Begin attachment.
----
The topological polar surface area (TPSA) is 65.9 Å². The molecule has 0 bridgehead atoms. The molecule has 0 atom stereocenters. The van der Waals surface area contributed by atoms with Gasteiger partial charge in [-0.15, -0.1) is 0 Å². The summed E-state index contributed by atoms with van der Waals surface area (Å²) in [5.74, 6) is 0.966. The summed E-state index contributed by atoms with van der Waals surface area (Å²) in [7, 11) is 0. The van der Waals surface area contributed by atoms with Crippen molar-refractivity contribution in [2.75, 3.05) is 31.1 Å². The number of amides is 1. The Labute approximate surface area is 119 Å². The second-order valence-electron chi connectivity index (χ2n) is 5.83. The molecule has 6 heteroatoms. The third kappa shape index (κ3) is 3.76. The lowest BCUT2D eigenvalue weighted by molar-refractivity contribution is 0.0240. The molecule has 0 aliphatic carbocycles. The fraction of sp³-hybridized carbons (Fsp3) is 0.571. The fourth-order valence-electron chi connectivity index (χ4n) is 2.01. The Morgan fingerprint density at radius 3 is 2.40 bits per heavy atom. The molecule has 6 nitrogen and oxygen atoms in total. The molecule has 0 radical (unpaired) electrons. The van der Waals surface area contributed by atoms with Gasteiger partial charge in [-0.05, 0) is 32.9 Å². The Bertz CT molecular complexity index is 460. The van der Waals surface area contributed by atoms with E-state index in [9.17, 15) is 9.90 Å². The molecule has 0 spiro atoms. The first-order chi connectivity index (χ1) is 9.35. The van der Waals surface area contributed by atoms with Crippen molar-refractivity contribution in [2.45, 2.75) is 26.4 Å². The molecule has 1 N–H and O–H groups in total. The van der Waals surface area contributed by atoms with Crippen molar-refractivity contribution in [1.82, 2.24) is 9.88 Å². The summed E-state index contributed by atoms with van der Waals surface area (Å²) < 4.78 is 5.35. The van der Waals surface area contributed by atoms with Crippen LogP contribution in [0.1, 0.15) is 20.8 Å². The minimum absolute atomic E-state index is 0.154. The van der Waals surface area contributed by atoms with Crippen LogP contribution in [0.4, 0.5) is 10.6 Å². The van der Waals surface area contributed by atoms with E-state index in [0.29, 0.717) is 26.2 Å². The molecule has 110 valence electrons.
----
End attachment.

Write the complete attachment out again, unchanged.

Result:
The topological polar surface area (TPSA) is 65.9 Å². The molecule has 0 bridgehead atoms. The molecule has 0 atom stereocenters. The van der Waals surface area contributed by atoms with Gasteiger partial charge in [-0.15, -0.1) is 0 Å². The summed E-state index contributed by atoms with van der Waals surface area (Å²) in [5.74, 6) is 0.966. The summed E-state index contributed by atoms with van der Waals surface area (Å²) in [7, 11) is 0. The van der Waals surface area contributed by atoms with Crippen molar-refractivity contribution in [2.75, 3.05) is 31.1 Å². The number of amides is 1. The Labute approximate surface area is 119 Å². The second-order valence-electron chi connectivity index (χ2n) is 5.83. The molecule has 6 heteroatoms. The third kappa shape index (κ3) is 3.76. The lowest BCUT2D eigenvalue weighted by molar-refractivity contribution is 0.0240. The molecule has 0 aliphatic carbocycles. The fraction of sp³-hybridized carbons (Fsp3) is 0.571. The fourth-order valence-electron chi connectivity index (χ4n) is 2.01. The Morgan fingerprint density at radius 3 is 2.40 bits per heavy atom. The molecule has 6 nitrogen and oxygen atoms in total. The molecule has 0 radical (unpaired) electrons. The van der Waals surface area contributed by atoms with Gasteiger partial charge in [-0.05, 0) is 32.9 Å². The Bertz CT molecular complexity index is 460. The van der Waals surface area contributed by atoms with E-state index in [9.17, 15) is 9.90 Å². The molecule has 0 spiro atoms. The first-order chi connectivity index (χ1) is 9.35. The van der Waals surface area contributed by atoms with Crippen molar-refractivity contribution in [2.45, 2.75) is 26.4 Å². The molecule has 1 N–H and O–H groups in total. The van der Waals surface area contributed by atoms with Crippen molar-refractivity contribution in [1.82, 2.24) is 9.88 Å². The summed E-state index contributed by atoms with van der Waals surface area (Å²) < 4.78 is 5.35. The van der Waals surface area contributed by atoms with Crippen LogP contribution in [0.1, 0.15) is 20.8 Å². The minimum absolute atomic E-state index is 0.154. The van der Waals surface area contributed by atoms with Crippen LogP contribution in [0.4, 0.5) is 10.6 Å². The van der Waals surface area contributed by atoms with E-state index in [0.29, 0.717) is 26.2 Å². The molecule has 110 valence electrons.